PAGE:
Alan McNeil provides an example of the Frenzy code here- http://a9k.net/

CLICK to see all of the mazes created by the game of Berzerk.

Disclaimer- the author is not a programmer, so I have relied on the legendary MAME developer, Sean Riddle, for design assistance with most technical projects you see on the Guidebook site.

  • Two random #s are generated to create a room # to start in, then 16 random #s are generated, 8 of which determine the walls for that room (not sure what the other 8 are used for).
  • Everytime I “cold-started” Berzerk in MAME, the initial seed was $0000, which means the first room was the same.
  • Take the room coordinates and load them as the seed number, Add the number to itself 7 times, Add hex value $3153 to the number, store the value and repeat the process
  • So from Alan’s description of the random # generator, A=7 and B=$3153; a new random # is generated from seed x 7 + $3153. repeated to obtain values for all 8 pillars of the room
  • the random # is actually the high 8 bits of the seed, and the wall direction is the low 2 bits of that.
  • To make the arm directions from the pillars- the random value is  AND’ed with $03 (leaving just the low 2 bits), then creates the directional branches/arms depending on whether the results are %00, %01, %10 or %11

If you reset the game and add a credit and start a game as soon as possible, up until the maze is drawn, 18 random numbers are generated.

  • The sequence starting room 0000- 3153- 8a98- first pillar fb7b- 11b0- second pillar ad23- ed48- 3rd pillar ae4b- f560- 4th pillar e6f3- 81f8- 5th pillar bf1b- 6b10- 6th pillar 1ec3- 08a8- 7th pillar 6deb- 32c0- 8th pillar 9493 (0 1 2 3 1 1 1 2 1 2 1 3 3 2 0 1 2 0) results in walls WSEE WESN.
  • Putting a breakpoint at $25f8 (see Disassembly diagram below) lets us look at the seed and the resulting direction:  fb7b (3=W) ad23 (1=S) ae4b (2=E) e6f3(2=E)  bf1b (3=W) 1ec3 (2=E) 6deb (1=S) 9493 (0=N) – which matches the walls!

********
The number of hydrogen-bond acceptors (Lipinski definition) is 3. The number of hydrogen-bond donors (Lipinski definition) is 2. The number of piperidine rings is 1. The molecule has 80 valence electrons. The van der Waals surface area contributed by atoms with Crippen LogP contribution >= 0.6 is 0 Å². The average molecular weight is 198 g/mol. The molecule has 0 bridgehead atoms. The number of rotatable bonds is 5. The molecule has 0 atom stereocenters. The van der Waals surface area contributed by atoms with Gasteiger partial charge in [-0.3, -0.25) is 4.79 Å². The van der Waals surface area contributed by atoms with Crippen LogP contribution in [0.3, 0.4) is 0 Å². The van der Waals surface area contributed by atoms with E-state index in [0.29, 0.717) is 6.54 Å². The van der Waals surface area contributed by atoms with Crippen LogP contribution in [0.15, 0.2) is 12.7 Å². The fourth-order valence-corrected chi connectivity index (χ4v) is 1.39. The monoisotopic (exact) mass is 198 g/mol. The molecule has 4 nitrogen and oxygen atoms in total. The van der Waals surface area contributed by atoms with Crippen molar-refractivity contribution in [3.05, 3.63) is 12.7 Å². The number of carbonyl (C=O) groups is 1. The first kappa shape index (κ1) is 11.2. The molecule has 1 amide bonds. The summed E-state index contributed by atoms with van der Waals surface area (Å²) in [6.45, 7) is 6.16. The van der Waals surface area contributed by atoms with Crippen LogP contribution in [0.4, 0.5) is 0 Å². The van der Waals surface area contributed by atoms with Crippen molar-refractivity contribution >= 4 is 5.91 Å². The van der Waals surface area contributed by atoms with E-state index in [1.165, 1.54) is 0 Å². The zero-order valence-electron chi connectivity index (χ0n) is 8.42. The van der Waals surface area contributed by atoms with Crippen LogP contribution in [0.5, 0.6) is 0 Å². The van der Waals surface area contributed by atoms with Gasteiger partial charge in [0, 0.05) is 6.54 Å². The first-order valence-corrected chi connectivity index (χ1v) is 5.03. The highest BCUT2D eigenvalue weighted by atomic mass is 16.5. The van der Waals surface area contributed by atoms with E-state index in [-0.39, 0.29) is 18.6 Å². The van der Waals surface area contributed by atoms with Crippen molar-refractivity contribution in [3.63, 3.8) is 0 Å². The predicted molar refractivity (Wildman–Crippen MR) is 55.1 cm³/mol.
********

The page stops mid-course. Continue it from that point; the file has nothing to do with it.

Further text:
BerzerkFirstMazeExample

How to calculate this manually from your own computer

  • Windows Calculator>check Hex>check Word
  • Room number $0000 * 7 = $0000
  • $0000 + $3153 = $3153
  • $3153 * 7 = $5945
  • $5945 + $3153 = $8A98
  • $8A98 * 7 =  $CA28
  • $CA28 + $3153 =  $FB7B
  • the first pillar value!
  • Check Bin to convert FB7B to Binary
  • 111110–>11<–01111011
  • Pick out the 1st and 2nd bit of the upper 8
  • (00 is N, 01 is S, 10 is E, 11 is W)
  • Pillar 1 arm goes West
  • Check Hex to return calculator to Hexadecimal
  • $FB7B * 7 = $E05D
  • $E05D + $3153 = $11B0
  • $11B0 * 7 = $7BD0
  • $7BD0 + $3153 = $AD23
  • The second pillar value!
  • Check Bin to convert AD23 to Binary
  • 101011–>01<–00100011
  • Pillar 2 arm goes South

BerzerkCodeFromSean

Passing it on-  Teaching Maze Generation to Students

  • Across the country we are seeing after-school groups of kids get together to learn game design from dedicated adults in the programming profession.  I could see Berzerk being a great show case of hands-on design and manual programming math lesson.
  • Given the exercise how could a student go about making a maze based on a Hex number?
  • Alan- “The code for all this is up in the frenzy site – Z80 assembler.
  • You have two choices on the kids making their own maze from a hex number
  • a) do it how it should work – use a modern programming language and seed the random number generator with the hex YX.
  • b) deconstruct the frenzy assembly language – that version COULD be done on paper because the random number generator was so light weight. Just a bunch of adds and shifts.

Frenzy source code on Alan’s web site and in demo.asm:

  • ;~~~~~~~~~~~~~~~~~~~~~~~~~~~~~~~~~~~~~~
  • ; Random Number Generator
  • ;————————————–
  • RANDOM::
  • push h
  • lhld Seed
  • mov d,h
  • mov e,l
  • dad h
  • dad d
  • dad h
  • dad d
  • lxi d,3153H
  • dad d
  • shld Seed
  • mov a,h
  • pop h
  • ret

Which means the following in 8080/Z80 language

  • preserve register HL,
  • load the seed into register HL,
  • then put that into register DE.
  • Add HL to itself (doubling the initial #),
  • then add DE (tripling it),
  • then add itself again (6 times the original #),
  • then add DE again (7 times the original #).
  • Then add $3153 and store the result back in seed.
  • Put the top 8 bits in register A as the random #,
  • then restore register HL
  • and return.
  • So from Alan’s description of the random # generator, A=7 and B=$3153; a new random # is generated from seed x 7 + $3153.

Simplified Overview of the Maze Generator

Back to the Berzerk main page HERE


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